“We must act before it’s too late,” Biden said. “Because Poland remembers, Russia will not stop at Ukraine. Putin will continue to advance, putting Europe, the United States and the entire free world at risk.”

Duda met with U.S. lawmakers on Capitol Hill on Tuesday ahead of a meeting at the White House. And bluntly warned: If the United States does not provide military assistance to stop Russia’s advance, Poland will be on the front line of the conflict between European and American troops.

“Financial support for Ukraine is cheap if you take into account what other forms of support are needed for war and attacks on NATO countries,” Duda said.

Tusk called on Republican House Speaker Mike Johnson to pass funding for Ukraine after the White House meeting, warning that his failure to act could “lead to thousands of lives lost in Ukraine.”

“This is not just a political conflict that makes sense in the American political arena,” Tusk said.

Biden told leaders that the United States plans to advance a foreign military financing loan to help Poland purchase 96 Apache helicopters. The U.S. State Department approved the sale last year.

The visit provides Biden another opportunity to show how his views on NATO contrast with those of likely 2024 Republican presidential nominee Donald Trump.

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Trump said that while he was president, he warned NATO allies that he “would encourage” Russia to “do whatever it wants” against countries that “failed” to meet alliance defense spending targets.white house press secretary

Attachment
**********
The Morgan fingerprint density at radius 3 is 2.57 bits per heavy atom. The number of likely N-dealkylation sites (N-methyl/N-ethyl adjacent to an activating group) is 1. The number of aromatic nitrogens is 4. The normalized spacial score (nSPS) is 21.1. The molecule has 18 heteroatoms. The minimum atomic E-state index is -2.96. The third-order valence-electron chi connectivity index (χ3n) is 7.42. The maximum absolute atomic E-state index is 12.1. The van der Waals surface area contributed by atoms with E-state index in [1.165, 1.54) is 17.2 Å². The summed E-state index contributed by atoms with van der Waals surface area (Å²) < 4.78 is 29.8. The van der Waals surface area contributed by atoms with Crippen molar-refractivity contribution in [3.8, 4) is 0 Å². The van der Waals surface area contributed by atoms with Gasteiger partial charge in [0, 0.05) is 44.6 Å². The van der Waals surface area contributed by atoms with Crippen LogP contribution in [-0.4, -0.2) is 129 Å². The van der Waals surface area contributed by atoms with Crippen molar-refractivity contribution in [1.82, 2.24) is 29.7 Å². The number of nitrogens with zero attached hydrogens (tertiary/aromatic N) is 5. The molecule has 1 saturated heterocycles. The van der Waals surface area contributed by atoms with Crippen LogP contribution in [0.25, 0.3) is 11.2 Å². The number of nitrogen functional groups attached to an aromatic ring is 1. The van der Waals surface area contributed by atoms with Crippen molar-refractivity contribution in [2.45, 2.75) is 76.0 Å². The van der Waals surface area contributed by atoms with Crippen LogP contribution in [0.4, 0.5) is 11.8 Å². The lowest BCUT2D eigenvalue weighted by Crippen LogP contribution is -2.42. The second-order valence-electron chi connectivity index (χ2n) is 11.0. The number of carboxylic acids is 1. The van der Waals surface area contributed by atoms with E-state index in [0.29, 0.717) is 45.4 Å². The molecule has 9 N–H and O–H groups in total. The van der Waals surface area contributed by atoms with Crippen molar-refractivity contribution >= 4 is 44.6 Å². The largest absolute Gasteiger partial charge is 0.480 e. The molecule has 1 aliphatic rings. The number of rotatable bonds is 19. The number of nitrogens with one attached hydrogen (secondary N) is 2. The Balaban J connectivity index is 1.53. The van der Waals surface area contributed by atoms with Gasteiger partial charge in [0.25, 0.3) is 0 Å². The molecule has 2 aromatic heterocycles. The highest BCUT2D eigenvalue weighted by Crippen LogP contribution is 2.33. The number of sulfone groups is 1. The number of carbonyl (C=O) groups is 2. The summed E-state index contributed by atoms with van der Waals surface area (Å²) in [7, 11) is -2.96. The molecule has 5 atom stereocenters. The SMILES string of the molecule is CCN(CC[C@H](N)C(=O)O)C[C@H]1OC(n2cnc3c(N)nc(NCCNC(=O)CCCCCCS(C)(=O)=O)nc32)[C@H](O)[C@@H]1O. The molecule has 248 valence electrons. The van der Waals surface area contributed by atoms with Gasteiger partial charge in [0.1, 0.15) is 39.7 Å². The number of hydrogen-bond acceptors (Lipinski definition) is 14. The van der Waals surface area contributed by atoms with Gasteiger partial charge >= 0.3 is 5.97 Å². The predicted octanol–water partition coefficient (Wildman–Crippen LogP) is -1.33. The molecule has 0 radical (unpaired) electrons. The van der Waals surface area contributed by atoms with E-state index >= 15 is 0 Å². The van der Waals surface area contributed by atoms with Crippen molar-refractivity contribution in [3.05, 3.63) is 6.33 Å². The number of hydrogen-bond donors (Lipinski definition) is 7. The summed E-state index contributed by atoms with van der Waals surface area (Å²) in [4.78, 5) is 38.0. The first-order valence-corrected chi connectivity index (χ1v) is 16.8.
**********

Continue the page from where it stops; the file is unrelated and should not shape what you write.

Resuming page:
Concern over Ukraine’s fate is deepening across Europe as Ukraine’s ammunition stockpiles run low and Russia makes gains on the Ukrainian battlefield, reversing a weak military performance at the start of the war it launched in February 2022.

Tusk said Poland was united on security issues despite political differences, and Russia and Ukraine expected the same from other allies.

Tusk said: “When we Poles set out on the road to the West, Pope John Paul II said that without an independent Poland there would be no just Europe. And today I want to say that without an independent Poland Without a strong Poland, there will be no safe Europe.” Of course, I also want to say that without a free and independent Ukraine, there will be no just Europe. “

According to Polish media reports, this is the first time in a quarter of a century that the Polish president and prime minister have visited Washington at the same time, and it is also the first time that both leaders have been welcomed in the White House at the same time. The gesture by the fierce political rival is widely seen as an acknowledgment of the seriousness of this historical moment, with Russia’s power growing as Ukraine declines.

Duda, allied with the National Conservative Party, which lost power last year, used his power to delay the transition to a new government under Tusk for weeks.

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Tusk won power on a promise to restore democratic norms that had eroded under the previous government, and Poland is hailed by many in Europe as one of the only countries in recent years to reverse growing authoritarianism.

“No matter who wins the election in our country, we take our obligations more seriously than anyone else in Europe,” Tusk said.



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By Ali Raza